UCL Health


Promoting cancer awareness

Promoting cancer awareness, help-seeking for possible cancer symptoms, and participation in cancer screening programmes and reducing health inequalities

People balanced on large scale

20 June 2024


Given the importance of knowledge and norms surrounding early diagnosis behaviours (including help-seeking and screening uptake), public health education campaigns to raise awareness of possible cancer symptoms and encourage appropriate help-seeking for possible cancer symptoms have been core to cancer control efforts in England for over a decade. Crucial to the success of campaigns is reaching people across sociodemographic groups, and tackling lack of awareness alongside other important barriers (e.g. worry about wasting doctors’ time, perceived entitlement to healthcare, fear).  

Screening participation is also influenced by knowledge, beliefs and attitudes about cancer and perceived entitlement to health care. Therefore, public health education interventions can optimise informed participation in cancer screening (e.g. through diverse communication channels, integration of additional health care professionals, and more targeted and culturally adapted messages). Barriers to screening participation vary according to the type of screening programme and challenges with specific population groups.   

Aims and objectives

Working in partnership with NHS England and screening programmes colleagues, we will explore opportunities to develop campaign concepts to improve uptake of screening participation across different programmes, including symptomatic presentation as another early detection behaviour.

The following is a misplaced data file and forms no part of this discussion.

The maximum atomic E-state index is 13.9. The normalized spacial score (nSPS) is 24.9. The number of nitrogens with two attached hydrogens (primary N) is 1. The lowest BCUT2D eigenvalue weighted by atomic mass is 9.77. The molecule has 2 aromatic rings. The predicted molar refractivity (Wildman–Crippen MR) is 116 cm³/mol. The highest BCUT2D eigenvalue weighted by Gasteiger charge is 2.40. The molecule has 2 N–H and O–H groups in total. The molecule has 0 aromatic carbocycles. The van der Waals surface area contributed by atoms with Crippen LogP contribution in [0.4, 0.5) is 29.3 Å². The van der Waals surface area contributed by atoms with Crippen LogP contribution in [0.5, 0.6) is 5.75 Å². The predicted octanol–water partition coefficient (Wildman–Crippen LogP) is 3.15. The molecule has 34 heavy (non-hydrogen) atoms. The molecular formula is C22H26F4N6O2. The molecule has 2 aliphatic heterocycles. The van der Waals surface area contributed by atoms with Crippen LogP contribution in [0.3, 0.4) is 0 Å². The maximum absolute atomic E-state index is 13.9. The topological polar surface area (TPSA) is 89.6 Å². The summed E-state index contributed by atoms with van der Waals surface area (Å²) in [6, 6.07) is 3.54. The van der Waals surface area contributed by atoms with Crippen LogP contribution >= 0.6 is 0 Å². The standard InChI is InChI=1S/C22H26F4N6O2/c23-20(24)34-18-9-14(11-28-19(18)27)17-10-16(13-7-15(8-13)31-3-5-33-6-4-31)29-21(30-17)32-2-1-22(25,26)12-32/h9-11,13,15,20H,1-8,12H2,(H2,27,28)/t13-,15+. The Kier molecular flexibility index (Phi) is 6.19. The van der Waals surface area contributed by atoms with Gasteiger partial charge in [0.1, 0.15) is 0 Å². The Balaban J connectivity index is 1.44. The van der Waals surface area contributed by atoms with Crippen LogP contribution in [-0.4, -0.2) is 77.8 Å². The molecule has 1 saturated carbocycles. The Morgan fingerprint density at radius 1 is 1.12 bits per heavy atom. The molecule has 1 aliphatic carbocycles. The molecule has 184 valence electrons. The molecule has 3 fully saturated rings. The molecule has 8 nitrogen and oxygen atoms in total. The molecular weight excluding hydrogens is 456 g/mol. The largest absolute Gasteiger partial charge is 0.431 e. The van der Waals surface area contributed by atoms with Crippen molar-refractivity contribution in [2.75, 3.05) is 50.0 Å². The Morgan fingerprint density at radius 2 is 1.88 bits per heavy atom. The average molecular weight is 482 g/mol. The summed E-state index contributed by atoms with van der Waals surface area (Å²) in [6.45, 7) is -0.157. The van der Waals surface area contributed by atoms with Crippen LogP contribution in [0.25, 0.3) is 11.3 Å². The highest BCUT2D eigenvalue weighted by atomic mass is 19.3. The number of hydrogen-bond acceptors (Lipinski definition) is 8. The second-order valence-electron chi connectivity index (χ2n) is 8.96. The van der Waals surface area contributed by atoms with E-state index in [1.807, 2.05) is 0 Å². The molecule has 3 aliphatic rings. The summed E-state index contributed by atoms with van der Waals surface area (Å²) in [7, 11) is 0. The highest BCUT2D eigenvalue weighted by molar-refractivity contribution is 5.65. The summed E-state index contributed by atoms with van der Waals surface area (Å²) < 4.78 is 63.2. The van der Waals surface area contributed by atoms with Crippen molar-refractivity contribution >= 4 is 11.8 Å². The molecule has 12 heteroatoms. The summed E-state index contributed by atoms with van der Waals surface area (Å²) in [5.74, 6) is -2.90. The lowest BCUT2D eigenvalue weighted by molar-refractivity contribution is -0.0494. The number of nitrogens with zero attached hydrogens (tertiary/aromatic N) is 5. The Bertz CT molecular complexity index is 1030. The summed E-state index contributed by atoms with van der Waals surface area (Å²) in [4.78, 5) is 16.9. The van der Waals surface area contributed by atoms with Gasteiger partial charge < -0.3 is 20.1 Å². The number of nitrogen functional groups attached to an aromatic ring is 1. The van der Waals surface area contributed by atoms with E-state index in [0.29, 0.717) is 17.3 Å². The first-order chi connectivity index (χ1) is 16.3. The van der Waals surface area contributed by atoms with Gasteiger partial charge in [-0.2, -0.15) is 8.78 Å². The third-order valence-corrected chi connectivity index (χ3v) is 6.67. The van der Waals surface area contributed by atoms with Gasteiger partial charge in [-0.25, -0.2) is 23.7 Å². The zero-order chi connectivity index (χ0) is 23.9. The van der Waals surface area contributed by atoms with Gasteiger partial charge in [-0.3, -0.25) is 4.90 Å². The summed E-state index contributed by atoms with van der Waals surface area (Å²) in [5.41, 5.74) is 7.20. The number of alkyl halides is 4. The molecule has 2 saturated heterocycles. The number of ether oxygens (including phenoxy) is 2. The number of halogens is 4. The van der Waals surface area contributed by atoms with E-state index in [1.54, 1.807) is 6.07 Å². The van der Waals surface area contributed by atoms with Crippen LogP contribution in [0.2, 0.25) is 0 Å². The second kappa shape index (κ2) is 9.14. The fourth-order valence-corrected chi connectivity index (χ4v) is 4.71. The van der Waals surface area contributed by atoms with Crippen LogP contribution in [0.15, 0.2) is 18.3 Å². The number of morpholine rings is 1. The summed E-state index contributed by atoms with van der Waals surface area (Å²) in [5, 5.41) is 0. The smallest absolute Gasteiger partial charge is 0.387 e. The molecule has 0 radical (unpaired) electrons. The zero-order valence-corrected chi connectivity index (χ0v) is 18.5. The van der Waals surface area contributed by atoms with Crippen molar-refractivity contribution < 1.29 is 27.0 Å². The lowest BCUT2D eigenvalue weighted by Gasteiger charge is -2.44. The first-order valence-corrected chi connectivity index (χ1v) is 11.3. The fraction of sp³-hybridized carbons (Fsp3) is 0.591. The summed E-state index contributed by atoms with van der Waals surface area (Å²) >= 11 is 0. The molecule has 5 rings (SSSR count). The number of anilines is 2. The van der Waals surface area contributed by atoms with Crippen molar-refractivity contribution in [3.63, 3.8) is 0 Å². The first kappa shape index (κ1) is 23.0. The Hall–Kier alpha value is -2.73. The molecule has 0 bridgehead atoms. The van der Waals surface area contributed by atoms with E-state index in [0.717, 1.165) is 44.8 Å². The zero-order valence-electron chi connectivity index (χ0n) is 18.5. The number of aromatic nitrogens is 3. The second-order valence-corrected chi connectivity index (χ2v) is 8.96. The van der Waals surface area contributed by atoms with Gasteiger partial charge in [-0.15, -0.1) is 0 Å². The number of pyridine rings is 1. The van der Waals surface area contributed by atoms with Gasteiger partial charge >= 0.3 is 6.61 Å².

• To understand cancer awareness, attitudes and screening uptake in groups currently under-served in early diagnosis research (e.g. this includes but is not limited to ethnic minorities, people from lower socioeconomic communities, people living with multiple long-term health conditions (including mental health morbidity), people with learning disabilities, sexual and gender minority groups). 
  • To apply an intersectional framework to understand how sociodemographic characteristics (e.g. gender, ethnicity, socioeconomic status, comorbidity/longer-term conditions) interconnect with broader contexts (e.g. religion) and social processes (e.g. discrimination) to influence symptomatic presentation and screening uptake. 
  • To use the learning from studies 1-2 to co-create and test new campaign messages/interventions informed by behavioural and implementation theory. 

Policy Relevance & Dissemination  

There is an urgent need to both: Progress the evidence base for ongoing investment in public health education campaigns and other interventions to improve behaviours conducive to early diagnosis, and: Reduce healthcare inequalities in help-seeking and participation in cancer screening, both nationally and between/within local geographies in line with Core20PLUS5 and the NHS Long-term Plan. 

There are multiple relevant stakeholders, including communities, health and social care professionals, the voluntary sector, policymakers and commissioners. We will directly engage with DHSC policy teams, developing policy briefings to be shared with the National Screening Committee, the Office for Health Improvement and Disparities (OHID), health and social care professionals, Integrated Care Boards, National Healthcare Inequalities Improvement Programme [HiQiP) and other stakeholders.  

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The NIHR Policy Research Unit in Cancer Awareness, Screening and Early Diagnosis is part of the NIHR and hosted by UCL.